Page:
Big Girls Don't Cry (by Sally Quilford)

I have quite a few Sally Quilford books on my Kindle. I have downloaded them over the years, usually when she offers books free. They are not particularly long - more novella length than novel - and ideal reading for a flight. So, on a recent journey, I scrolled through my collection and found ‘Big Girls Don’t Cry’, third in the Bobby Blandford series.

I had read the first two in the series, The Last Dance and The Runaway and liked them very much. I recalled the young, enthusiastic Bobby, a policewoman in the early 1960s when this profession was mainly dominated by men and when sexism was rife. This is Bobby’s third year in the Stoney End Force, and she has made some friends, but is still treated with suspicion and contempt by others in the force.

This story begins when Bobby and a colleague are called out to a minor break-in at the house of two middle-aged women. They’re a bit confused about what has happened, and nothing appears to have been stolen. So when they receive another call, to the scene of a bank robbery, they race off immediately. Great excitement ensues as this is a small village and crime is usually limited to the breaking of a window.

The bank staff describe what happened when four men wearing silly masks threatened them, gave the bank manager a nasty injury, and stole all the cash intended for the local factory payroll. Bobby decides to investigate some bank robberies of the past, convinced there is a connection.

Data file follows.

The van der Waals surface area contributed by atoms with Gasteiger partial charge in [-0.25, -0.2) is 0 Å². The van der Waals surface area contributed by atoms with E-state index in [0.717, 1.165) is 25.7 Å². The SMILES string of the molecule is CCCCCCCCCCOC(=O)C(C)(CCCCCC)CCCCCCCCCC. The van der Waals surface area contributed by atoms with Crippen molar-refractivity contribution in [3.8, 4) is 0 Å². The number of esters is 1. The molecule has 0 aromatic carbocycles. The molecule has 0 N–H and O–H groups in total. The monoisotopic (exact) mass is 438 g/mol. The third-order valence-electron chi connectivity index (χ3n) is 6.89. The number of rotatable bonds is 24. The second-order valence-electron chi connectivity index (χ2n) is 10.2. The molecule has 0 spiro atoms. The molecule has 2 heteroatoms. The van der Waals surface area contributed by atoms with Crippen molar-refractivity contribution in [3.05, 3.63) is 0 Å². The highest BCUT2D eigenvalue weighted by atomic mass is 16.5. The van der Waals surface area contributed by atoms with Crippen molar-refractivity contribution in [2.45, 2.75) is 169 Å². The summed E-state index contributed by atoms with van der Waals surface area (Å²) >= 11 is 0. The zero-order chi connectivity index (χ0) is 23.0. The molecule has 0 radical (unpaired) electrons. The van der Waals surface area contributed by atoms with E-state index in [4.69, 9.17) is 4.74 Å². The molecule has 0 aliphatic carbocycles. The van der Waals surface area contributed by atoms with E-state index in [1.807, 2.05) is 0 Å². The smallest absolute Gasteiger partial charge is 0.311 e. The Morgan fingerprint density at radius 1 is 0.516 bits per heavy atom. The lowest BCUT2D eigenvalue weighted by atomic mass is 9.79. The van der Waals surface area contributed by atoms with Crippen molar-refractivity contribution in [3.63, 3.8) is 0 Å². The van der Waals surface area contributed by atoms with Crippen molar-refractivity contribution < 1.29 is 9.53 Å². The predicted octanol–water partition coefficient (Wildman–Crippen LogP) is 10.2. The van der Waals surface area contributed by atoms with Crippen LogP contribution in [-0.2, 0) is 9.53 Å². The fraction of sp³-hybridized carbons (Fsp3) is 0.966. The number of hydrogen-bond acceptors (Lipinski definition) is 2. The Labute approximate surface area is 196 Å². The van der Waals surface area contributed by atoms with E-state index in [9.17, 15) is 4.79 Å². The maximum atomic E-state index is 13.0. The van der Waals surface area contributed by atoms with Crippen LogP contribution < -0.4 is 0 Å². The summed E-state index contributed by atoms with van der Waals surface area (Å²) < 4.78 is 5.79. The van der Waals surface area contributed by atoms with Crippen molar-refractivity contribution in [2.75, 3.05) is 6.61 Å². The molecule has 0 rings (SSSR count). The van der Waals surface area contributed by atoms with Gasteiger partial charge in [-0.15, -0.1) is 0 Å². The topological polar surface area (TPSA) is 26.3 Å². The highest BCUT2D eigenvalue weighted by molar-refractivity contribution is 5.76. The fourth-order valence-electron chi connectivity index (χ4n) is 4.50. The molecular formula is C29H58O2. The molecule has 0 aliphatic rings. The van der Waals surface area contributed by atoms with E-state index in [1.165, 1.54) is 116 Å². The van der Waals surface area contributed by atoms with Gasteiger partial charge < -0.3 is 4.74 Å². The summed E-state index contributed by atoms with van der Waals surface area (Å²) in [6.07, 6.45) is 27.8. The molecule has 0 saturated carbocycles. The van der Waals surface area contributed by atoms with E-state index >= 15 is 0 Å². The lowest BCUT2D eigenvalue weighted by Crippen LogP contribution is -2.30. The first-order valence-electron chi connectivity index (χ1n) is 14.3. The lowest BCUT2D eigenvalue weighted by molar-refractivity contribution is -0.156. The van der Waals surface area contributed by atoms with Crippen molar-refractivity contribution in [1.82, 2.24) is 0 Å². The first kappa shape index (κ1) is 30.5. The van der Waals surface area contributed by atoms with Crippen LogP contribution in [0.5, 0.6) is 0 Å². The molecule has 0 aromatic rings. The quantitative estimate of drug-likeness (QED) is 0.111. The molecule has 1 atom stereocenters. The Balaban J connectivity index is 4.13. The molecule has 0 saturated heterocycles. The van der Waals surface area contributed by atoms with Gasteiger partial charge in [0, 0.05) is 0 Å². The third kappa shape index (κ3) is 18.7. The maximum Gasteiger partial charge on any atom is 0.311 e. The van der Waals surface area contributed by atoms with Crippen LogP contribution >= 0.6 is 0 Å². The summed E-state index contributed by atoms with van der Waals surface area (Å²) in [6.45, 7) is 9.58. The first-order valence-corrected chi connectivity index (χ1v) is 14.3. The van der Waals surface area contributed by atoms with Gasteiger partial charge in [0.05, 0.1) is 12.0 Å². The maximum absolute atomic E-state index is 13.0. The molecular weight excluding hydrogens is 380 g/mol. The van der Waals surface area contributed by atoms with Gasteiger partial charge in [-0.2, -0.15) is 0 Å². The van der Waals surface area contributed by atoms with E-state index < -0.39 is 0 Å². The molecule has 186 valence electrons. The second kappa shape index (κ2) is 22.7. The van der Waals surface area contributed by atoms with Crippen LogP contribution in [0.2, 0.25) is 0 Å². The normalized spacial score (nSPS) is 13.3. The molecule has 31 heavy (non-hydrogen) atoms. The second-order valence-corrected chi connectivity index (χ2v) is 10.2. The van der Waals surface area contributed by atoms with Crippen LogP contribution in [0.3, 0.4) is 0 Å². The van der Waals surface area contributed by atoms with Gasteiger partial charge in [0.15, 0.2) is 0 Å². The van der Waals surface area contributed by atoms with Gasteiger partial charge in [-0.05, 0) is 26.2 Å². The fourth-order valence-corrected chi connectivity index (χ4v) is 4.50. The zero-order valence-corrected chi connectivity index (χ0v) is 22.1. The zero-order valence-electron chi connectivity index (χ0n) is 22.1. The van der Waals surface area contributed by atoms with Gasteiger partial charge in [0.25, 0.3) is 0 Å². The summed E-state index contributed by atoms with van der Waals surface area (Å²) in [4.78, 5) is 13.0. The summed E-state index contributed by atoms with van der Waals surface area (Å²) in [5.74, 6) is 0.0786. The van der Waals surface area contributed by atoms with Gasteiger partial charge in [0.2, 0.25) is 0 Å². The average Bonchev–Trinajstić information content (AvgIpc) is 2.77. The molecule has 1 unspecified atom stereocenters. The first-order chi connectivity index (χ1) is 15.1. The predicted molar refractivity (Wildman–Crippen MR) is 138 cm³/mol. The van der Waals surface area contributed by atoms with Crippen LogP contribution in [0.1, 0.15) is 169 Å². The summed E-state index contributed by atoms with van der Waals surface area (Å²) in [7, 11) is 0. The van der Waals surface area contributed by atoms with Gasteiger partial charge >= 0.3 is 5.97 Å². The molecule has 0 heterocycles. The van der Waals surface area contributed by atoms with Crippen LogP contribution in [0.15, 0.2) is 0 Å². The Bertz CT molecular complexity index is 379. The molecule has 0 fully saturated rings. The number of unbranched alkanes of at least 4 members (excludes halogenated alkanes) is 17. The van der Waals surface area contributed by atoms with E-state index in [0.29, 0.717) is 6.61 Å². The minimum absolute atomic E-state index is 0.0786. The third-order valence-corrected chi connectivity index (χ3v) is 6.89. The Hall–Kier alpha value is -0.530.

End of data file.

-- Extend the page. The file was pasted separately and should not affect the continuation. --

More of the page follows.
This book is not just a crime story, however. Sally Quilford is skilled in characterisation, and relationships of varying kinds are as important as the plot. Bobby, who has been going out with the local doctor for two years, is having trouble with her love life. He keeps upsetting her, and their relationship doesn’t seem to be going anywhere. Is he too busy, or becoming indifferent, or does he want their relationship to end? And what should she do about the attentions of a visiting Scotland Yard policeman?

Then there’s stress with Bobby’s older brother Tom, who also works for Scotland Yard. She has always idolised him, but he seems very stressed, and is behaving towards locals in ways that shock her. Has he changed, or was he always this way? Can she trust him…?

I was quickly caught up in the story, which has some shocks but nothing too gory; I had guessed part of the outcome and was already suspicious about one person who turned out to be a bad guy. But there were parts I didn’t expect too. The writing is crisp, the conversation believable, and I enjoyed spending a couple of hours with Bobby, who is a delightful creation - full of enthusiasm and integrity, but somewhat accident-prone and inclined to take everything personally.

Definitely recommended if you enjoy light crime fiction of this genre. Only available in Kindle form.

Review copyright 2018 Sue's Book Reviews

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